So, what I wrote to this woman after I saw her at this conference last week was about the teachers and what they did right. There was this one dude who was my homeroom and social studies teacher. I tortured him. I mean, I just tortured the man. I was a real asshole, but he would talk to me in the hall, and he would tell me, “No, you have worth. You can do it. The older you get, the more challenged you are. You’ll be okay.” That was this consistent message.
I tried to run away after I tried to kill myself. At the exact same time, in the week or two after I made the attempt, I won this [computerized] drafting competition. There was this weird paradox of, “Wow, Chris is really fucked up. What are we going to do? Get the school counselor involved.” But they were also like, “Wow, you’re going to win this thing for our school at the national conference.” It was all very confusing. I tried to run away because I [felt like] I failed at killing myself, but I could run away.
At first, I snuck out of my house, and went to my best friend’s house. We were in West Haven, Connecticut. I took a cab to New Haven, and I went to the Greyhound station. I just turned fourteen, so I had $127 or something, which felt like enough. I carefully chose. I could take the train to Manhattan or I could take the bus to Boston. It was around the first week of April. I thought, “Well, it’s going to be cold. It might be safer to go to Boston.” I don't know why I thought that, because now I don’t necessarily agree with that.
I bought a ticket, and I don’t think that would happen now, where a fourteen year old could go up and buy a one-way ticket. Or did I get a round trip? I don't know. But I got on the bus, I looked back at everyone, and it was just misery. The people on the bus smelled bad, and I thought, “I don’t think that’s the life for me, either.” I went home and I made it through the rest of that year.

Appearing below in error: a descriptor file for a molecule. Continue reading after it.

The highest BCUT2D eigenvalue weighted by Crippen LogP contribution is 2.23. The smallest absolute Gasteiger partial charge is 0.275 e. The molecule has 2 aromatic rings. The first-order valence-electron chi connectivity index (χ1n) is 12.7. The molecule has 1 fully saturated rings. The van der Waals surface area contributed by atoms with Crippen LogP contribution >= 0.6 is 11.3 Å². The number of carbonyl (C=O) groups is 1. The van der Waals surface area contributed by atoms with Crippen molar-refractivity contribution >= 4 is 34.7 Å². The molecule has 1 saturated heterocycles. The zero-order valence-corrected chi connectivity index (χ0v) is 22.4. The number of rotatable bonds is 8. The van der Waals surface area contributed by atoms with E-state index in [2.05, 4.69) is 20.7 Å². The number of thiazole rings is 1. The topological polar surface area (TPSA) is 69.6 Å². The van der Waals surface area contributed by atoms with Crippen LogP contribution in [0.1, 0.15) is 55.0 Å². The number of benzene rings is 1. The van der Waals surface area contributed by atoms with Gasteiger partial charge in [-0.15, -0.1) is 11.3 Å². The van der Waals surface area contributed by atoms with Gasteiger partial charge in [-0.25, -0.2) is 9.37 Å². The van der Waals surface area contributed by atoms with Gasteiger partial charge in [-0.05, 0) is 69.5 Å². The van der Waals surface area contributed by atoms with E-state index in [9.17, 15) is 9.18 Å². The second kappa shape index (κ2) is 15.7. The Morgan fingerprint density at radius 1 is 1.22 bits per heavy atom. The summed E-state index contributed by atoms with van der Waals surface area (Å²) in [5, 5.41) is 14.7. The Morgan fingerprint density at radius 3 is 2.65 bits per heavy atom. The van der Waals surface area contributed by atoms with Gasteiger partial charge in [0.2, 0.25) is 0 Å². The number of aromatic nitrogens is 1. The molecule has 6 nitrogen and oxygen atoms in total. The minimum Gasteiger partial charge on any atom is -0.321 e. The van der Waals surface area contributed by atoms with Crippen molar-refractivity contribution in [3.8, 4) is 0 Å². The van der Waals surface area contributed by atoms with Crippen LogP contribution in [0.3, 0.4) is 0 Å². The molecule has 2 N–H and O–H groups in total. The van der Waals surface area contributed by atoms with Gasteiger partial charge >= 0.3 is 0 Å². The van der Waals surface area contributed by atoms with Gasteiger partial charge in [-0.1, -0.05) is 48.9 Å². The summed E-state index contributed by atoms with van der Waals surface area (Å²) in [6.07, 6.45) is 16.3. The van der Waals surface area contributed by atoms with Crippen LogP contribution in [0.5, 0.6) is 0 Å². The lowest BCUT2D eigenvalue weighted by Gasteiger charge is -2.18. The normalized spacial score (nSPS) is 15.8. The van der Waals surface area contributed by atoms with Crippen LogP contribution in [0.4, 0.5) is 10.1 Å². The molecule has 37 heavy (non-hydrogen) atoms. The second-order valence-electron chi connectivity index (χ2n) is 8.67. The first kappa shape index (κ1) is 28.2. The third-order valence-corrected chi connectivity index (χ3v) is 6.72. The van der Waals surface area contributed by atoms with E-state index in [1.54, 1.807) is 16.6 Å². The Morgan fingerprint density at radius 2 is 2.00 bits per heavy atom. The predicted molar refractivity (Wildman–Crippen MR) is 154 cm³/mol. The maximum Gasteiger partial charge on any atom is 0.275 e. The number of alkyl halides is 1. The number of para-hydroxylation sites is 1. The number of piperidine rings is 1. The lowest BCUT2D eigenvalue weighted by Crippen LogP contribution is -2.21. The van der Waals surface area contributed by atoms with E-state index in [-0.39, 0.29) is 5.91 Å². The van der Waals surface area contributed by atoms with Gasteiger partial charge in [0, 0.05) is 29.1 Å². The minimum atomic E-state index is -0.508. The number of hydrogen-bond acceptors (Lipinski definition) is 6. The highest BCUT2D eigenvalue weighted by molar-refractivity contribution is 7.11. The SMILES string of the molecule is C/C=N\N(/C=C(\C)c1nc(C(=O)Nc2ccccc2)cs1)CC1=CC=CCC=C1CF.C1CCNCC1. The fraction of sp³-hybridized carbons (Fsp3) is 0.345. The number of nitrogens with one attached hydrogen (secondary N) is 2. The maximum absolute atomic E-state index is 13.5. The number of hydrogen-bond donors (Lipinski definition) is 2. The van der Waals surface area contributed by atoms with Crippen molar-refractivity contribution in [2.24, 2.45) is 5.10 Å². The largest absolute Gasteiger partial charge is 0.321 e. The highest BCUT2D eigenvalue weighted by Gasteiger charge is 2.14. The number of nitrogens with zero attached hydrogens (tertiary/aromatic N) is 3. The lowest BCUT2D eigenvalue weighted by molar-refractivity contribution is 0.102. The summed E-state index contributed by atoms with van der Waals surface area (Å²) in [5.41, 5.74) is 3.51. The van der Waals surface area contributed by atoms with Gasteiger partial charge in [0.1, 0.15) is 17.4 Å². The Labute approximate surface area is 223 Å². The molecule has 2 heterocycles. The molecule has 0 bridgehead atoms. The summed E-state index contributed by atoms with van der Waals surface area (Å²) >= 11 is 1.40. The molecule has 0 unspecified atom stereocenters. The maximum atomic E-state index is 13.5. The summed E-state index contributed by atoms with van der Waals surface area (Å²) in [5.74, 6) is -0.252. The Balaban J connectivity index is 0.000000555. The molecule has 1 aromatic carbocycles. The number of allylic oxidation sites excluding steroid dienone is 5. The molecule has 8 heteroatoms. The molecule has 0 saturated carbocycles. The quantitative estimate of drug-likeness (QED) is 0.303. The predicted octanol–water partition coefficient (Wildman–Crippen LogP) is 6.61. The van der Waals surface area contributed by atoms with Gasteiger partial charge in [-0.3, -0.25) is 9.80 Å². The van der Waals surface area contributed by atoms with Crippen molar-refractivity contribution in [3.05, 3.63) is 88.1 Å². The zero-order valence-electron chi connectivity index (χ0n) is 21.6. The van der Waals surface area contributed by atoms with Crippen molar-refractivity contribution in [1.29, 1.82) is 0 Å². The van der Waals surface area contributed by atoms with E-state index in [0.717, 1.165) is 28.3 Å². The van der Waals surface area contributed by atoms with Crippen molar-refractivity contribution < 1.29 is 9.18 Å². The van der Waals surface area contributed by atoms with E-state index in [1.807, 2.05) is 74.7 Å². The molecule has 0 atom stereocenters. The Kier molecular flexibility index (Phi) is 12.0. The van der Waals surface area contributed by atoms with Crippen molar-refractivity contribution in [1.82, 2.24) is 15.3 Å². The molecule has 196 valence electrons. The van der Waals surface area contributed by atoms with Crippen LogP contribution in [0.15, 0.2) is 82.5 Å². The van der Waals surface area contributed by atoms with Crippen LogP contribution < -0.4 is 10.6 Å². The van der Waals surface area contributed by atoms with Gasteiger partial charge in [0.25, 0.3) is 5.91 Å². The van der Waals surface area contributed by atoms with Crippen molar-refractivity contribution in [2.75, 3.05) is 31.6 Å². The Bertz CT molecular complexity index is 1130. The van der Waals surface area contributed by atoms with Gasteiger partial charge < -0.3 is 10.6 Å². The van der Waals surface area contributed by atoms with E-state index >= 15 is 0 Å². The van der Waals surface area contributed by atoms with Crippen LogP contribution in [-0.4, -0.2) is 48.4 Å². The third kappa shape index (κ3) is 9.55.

I decided to go to a private, all-girls Catholic school for high school. My parents couldn’t afford boarding school, [even though] that’s what I really wanted. I struggled. I wanted to reinvent myself, but I couldn’t. It’s not easy to reinvent yourself. I wanted to be more feminine. I wanted to fit in. I liked that we had to wear a uniform because it took away the whole “I dress like a boy” thing. On days when we got to wear our own clothes, it didn’t even feel like a cool thing to me because I was better off camouflaged.
School was good. My sophomore year, I had friends. This guy that my friend and I had spent a lot of time with—he was older than us, it was very inappropriate—he killed himself. We didn’t know. [My friends and I] called this tattoo shop that he would hang out at. I was like, “Yeah, is Mike there?”
They were like, “Oh man, we buried him last week.”
We were fifteen, and it was just so devastating. I was already feeling like shit, and I was like, “Oh my god. What the…?” He was nineteen. He was known to have a cocaine problem, but it was very devastating. It made me think that, if he did it, that might be the answer.
Things just weren’t good in my head. I couldn’t stop thinking about death. I just couldn’t. It was a pervasive issue that had gone on for years. The year before, I had written a lot of poems about death, and I wrote a lot of poems about killing people. Not just my own death, but homicide as well.
I published a book when I was twenty, and there are two poems in it that are evidence of that period. I wrote a poem to this girl, Bridget. It was called “Killing Bridget.” I wrote it in class real quick and I handed it to her. I know it by heart. Should I tell you? Because it’s kind of funny. It’s funny, but not funny.